UK Police Praise Public For 'Rat' Tip-Offs
The message on the posters is simple and to the point: "Rat on a Rat", it tells us. And, three months into the campaign, it seems the public are taking note - and informing on drug dealers in their hundreds.
The scheme has been an unqualified success, encouraging the public to fight back against drug dealers by ringing Crimestoppers anonymously.
Since September 16, Notts Police have made 815 arrests because of Rat on a Rat, after receiving 800 calls.
Usually, the force would receive about three calls a week from the public informing on dealers.
Of those arrested:
230 were for supplying drugs
445 for possessing drugs
140 for other drug-related offences.
Police have also made 902 drugs seizures in that time.
It has also been announced that police will be upping their campaign - by posting new warning leaflets through the doors of people living near suspected dealers.
Deputy Chief Constable Howard Roberts, who has masterminded Rat on a Rat, said the Notts public's response had been phenomenal.
"We have seized some very significant quantities of drugs in the last three months, but a lot of the cases are still going through the courts process," he said.
"I would like to say a big thank you to the public for the part they have played so far.
"It shows that the public is aware of the campaign, and that is something we have aimed for all along."
And Mr Roberts said he had been surprised by how many people had been willing to come forward with information and have then left their own personal details.
Many of the arrests and seizures have been for the use and supply of class A drugs - with the force targeting crack cocaine and heroin because of the financial and emotional impact they have on the county's residents.
"I still believe, as I have said all along, that drugs are the biggest single threat to this county," he said.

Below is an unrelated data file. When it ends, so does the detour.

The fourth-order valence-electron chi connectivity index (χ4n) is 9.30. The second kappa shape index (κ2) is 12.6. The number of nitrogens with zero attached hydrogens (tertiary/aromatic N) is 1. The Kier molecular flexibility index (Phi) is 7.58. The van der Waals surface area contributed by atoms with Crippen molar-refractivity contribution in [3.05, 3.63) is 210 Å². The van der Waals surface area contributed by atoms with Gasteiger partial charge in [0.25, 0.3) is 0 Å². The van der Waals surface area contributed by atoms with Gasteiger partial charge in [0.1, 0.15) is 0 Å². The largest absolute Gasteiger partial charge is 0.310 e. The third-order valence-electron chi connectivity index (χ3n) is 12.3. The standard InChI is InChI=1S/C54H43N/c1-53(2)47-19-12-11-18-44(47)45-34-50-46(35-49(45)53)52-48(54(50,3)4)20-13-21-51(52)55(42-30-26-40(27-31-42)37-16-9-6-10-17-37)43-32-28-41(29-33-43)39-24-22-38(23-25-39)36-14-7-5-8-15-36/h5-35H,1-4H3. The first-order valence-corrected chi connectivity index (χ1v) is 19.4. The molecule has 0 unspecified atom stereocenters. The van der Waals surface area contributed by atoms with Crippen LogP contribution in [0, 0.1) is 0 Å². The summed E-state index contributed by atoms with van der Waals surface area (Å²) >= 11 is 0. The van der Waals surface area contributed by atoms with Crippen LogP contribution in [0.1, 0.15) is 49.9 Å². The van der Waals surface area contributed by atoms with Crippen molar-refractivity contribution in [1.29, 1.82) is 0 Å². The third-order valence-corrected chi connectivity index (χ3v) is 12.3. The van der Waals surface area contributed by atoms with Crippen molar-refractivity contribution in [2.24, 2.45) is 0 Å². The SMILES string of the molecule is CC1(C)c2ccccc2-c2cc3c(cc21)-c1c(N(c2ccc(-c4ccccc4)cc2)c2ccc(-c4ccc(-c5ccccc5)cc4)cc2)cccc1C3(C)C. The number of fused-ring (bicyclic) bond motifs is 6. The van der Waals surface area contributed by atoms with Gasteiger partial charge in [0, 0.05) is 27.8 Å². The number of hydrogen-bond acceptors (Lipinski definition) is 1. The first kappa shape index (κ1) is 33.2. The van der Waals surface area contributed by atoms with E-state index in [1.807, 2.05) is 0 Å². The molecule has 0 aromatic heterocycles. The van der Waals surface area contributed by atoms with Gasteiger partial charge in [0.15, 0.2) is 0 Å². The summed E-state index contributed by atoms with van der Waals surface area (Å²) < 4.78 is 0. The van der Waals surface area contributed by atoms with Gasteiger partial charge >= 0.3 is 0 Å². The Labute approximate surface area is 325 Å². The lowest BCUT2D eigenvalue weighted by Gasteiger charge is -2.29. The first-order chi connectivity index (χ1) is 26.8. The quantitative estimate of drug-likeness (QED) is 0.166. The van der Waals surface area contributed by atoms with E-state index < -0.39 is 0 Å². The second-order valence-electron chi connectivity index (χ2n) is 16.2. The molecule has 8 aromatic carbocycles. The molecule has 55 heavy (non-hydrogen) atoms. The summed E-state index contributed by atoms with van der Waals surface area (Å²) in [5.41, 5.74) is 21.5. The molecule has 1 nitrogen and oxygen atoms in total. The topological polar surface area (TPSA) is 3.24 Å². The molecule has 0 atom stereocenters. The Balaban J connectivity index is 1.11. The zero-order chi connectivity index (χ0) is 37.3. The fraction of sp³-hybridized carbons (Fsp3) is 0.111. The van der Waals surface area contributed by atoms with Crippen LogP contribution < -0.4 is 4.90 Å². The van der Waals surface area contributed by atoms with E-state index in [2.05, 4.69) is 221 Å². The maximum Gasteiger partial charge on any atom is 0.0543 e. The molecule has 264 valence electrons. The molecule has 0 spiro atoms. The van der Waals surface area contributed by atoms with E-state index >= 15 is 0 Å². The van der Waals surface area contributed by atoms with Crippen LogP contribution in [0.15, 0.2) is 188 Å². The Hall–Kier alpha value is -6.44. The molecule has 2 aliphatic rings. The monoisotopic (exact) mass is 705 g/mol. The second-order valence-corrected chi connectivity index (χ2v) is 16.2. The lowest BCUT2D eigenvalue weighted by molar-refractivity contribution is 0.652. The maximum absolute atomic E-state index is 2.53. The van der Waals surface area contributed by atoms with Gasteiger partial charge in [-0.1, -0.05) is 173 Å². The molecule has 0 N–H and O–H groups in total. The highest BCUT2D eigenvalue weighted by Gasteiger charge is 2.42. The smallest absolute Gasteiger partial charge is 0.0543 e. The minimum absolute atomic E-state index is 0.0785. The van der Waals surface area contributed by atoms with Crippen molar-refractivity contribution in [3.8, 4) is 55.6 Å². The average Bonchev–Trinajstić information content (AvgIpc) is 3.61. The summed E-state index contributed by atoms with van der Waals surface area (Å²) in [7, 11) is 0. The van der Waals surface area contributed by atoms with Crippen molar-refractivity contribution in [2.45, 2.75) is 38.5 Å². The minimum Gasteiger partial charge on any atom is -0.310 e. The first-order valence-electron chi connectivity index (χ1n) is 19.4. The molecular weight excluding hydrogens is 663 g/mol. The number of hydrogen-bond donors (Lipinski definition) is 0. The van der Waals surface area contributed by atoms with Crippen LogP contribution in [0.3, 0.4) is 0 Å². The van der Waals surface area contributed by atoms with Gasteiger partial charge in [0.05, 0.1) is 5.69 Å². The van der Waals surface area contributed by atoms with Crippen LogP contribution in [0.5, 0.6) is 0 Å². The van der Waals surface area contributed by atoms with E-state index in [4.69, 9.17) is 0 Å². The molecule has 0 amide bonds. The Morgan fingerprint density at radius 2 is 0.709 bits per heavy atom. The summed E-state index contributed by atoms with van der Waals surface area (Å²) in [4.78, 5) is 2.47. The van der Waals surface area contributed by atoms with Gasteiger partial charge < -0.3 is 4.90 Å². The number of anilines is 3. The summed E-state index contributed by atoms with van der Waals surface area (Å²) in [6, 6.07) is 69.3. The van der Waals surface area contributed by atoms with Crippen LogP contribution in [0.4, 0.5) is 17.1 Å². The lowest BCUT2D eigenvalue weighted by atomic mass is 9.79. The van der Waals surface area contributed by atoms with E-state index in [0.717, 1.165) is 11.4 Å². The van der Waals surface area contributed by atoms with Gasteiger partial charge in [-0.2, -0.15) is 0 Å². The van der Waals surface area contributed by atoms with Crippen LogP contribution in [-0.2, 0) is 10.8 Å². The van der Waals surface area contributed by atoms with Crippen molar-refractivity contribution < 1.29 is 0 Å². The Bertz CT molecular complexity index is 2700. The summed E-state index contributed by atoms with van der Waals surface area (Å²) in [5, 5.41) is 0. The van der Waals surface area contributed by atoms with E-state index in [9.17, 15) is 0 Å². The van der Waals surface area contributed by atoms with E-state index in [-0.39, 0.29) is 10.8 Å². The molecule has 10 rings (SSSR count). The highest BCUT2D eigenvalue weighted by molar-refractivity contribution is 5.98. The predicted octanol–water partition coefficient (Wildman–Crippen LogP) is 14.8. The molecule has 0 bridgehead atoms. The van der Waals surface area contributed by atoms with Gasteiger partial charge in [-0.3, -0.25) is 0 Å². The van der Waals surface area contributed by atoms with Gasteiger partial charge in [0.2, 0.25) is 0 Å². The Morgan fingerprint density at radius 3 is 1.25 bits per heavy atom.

Despite the initial success of the scheme, Mr Roberts is determined to continue the momentum generated so far - and warned dealers they could face an unhappy Christmas and new year behind bars.
"This is a project that will last years - not weeks or months," he said.
"Now we will be asking the Police Authority to continue funding this as one of our priority areas through the type of special grants we have received during this financial year."
Mr Roberts is keen to spread the word about Rat on a Rat to dealers and those people living near dealers.
"We are now doing special versions of the Rat on a Rat poster, which we are putting through the letterboxes of people living near properties where we have carried out successful drugs raids.
"The posters tell them what we are doing, and why. There is also information on the back, telling them information about where people who abuse drugs can get help and advice."
Last week, Notts Police won Government praise for its continued improvements throughout 2003.
And Chief Constable Steve Green said one of the most satisfying parts of the force's progress was the crackdown on drug dealers and users - and particularly the Rat on a Rat campaign.
"I have been delighted with the progress we have made on the drugs strategy. Rat on a Rat has been a good example of this," he told the Post.
"We said from the start that the campaign would not just be run in the short term. It will be an ongoing project, because drugs are such a huge problem now.
"The message really is that we are not going away."
When Rat on a Rat was launched in September, reformed drug addict Calvin Madin told the Post something needed to be done to tackle the spiralling problem.
And today, he said he was pleased with the scheme's progress so far.
"It's great for the community that the police are picking up so many people and taking them off the streets" said Mr Madin, 37, who now lives in Skegby.
"But then we need to have a look at what to do with them after that. We need to make sure that there is room in the prisons for the dealers - and that those ordered on to Drug Treatment and Testing Orders do attend them and are properly monitored."
Copyright Associated Press. All rights reserved. This material may not be published, broadcast, rewritten, or redistributed.
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